Cuba millennials pt.2: Entrepreneurs

World Today

Idania del Rio created Cuba’s first clothes brand, Clandestina.

Part of a CGTN special series on Cuba Millennials.

After decades of a Soviet-style centralized state-run economy, Cuba is slowly starting to open the door to private enterprise. There are more than half a million Cubans now either owning their own business or working in the private sector. As part of our Special Series on Cuban millennials, CGTN’s Michael Voss meets one of the island’s more successful young entrepreneurs.


 
Idania del Rio is a graphic designer and entrepreneur, a Cuban millennial who has opened a shop called Clandestina in Old Havana selling Cuba’s first clothing brand.
 
Del Rio designs and produces silk screen printed T-shirts, clothes and accessories. In four years, the business has grown to the point where Clandestina employs 27 people, no easy feat given Cuba’s limited resources and constant shortages.
 
When we met at her shop some of her team were silk screen printing designs onto a length of pink fabric.  Given all the shortages in Cuba, flexibility is the key to Idania del Rio’s success.
 
“We find whatever we can, sometimes it’s this pink fabric, sometimes it’s a different one. We buy the inks in Mexico, sometimes we don’t have blue, sometimes we have only black,” she said. 
 
Like many of her generation, Idania del Rio left Cuba shortly after graduating to find work abroad. But in 2013, as Cuba started to expand the private sector and allow people to buy, sell and rent properties, she and her Spanish partner decided to return.
 
“I decided to come back and try a little bit what was going on. It was like a really fresh, unknown opportunity,” she said. “We don’t have any business background. We didn’t have a single idea about how to do this.”
 
Another challenge she has is the lack of internet.
 
“Cuba is an amazing country, but it is really disconnected.” 

Idania del Rio with producer Michael Voss. Del Rio created Cuba’s first clothes brand, Clandestina.


 
Like many Cubans, del Rio’s only access to the internet is at the wi-fi hotspots that the government has set up in parks and other locations. She has to walk from the shop to the nearest wireless location, sit on a bench and carry on her business that way.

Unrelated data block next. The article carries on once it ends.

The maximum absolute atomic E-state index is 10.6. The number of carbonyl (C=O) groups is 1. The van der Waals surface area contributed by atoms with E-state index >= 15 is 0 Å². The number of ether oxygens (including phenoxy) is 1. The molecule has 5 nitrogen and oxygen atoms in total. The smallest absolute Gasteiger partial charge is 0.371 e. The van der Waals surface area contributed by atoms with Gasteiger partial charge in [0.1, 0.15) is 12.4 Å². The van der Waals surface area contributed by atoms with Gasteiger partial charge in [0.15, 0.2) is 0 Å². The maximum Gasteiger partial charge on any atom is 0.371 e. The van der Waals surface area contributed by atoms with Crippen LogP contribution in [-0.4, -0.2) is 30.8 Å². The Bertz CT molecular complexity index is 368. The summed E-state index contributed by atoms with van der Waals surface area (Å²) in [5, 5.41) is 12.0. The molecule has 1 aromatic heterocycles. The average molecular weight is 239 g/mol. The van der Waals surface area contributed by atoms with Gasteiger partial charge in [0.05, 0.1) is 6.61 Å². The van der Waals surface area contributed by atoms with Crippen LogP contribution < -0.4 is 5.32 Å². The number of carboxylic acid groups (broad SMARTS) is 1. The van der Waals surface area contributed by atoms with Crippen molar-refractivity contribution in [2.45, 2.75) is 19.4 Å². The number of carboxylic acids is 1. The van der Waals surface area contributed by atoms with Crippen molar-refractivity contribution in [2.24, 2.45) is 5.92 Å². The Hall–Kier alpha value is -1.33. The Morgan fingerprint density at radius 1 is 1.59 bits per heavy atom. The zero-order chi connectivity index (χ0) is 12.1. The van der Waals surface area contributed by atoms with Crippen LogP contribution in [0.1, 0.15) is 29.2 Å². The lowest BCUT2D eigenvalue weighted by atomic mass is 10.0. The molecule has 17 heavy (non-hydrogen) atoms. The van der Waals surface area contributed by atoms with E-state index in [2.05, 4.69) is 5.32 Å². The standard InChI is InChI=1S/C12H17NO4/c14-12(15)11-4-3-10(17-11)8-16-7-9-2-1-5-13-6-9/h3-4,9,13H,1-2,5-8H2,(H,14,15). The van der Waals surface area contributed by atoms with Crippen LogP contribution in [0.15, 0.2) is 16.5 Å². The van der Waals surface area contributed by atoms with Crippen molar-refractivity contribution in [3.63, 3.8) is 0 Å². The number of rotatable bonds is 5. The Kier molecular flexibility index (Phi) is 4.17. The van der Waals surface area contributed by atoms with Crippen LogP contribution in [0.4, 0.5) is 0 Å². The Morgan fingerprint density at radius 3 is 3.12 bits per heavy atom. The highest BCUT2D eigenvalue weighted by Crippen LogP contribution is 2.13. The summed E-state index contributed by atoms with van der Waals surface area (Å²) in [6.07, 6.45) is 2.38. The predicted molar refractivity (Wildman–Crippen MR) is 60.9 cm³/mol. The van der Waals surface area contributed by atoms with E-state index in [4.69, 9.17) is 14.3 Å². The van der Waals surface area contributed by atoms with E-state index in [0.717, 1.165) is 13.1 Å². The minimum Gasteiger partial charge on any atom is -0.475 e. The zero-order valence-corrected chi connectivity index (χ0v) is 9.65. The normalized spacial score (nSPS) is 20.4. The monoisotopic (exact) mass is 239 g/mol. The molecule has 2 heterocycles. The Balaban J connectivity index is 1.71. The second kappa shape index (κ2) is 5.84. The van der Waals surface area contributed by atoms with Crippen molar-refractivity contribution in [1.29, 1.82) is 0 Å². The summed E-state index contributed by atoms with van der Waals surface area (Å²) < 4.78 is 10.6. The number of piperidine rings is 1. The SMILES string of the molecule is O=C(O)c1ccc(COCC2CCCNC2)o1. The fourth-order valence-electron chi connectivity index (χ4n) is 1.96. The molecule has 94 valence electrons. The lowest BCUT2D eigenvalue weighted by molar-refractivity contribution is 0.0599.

Her big breakthrough came during last year’s historic trip to Cuba by former U.S. President Barack Obama. She spoke at a meeting he organized between U.S. businessmen and Cuban entrepreneurs. Obama was impressed and wanted to buy some of her T-shirts for his daughters.
 
“Do you have any samples with you?” former President Obama asked del Rio. “I think Millie and Sasha might want a couple, and I still have some pesos to spend before I leave.”
 
Suddenly interest in her shop and the clothes she designs spiked. One cruise company now sailing to Havana from Miami started stocking her T shirts in the on-board shop and including her shop in their guide of things to see and do in Havana.
 
But times have changed and under U.S. President Donald Trump, fewer Americans are visiting Cuba. So del Rio decided the business needed to go to the United States instead.
 
They may not have any internet in the shop, but that hasn’t stopped Clandestina from becoming the first private Cuban business to open an international e-commerce site.
 
With the help of U.S. partners, Americans and anyone else around the world can now view and buy her clothes online. The designs are sent to the U.S., printed and shipped from there.
 
The website, clandestina.co was launched in October. Idania del Rio threw a street party inviting artists, designers and many of her young neighbors, with the sound of live music and DJ spilling out onto the street.
 
“I would love to think that we are kind of an inspiration to young people, to young designers, to any creative people, that, you know can see that it’s possible to do something like this,” she said.
 
Private business may be a relatively new concept in Cuba but the entrepreneurial spirit remains strong.


PHOTOS: Cuban millennials

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Part of a CGTN special series on Cuba Millennials.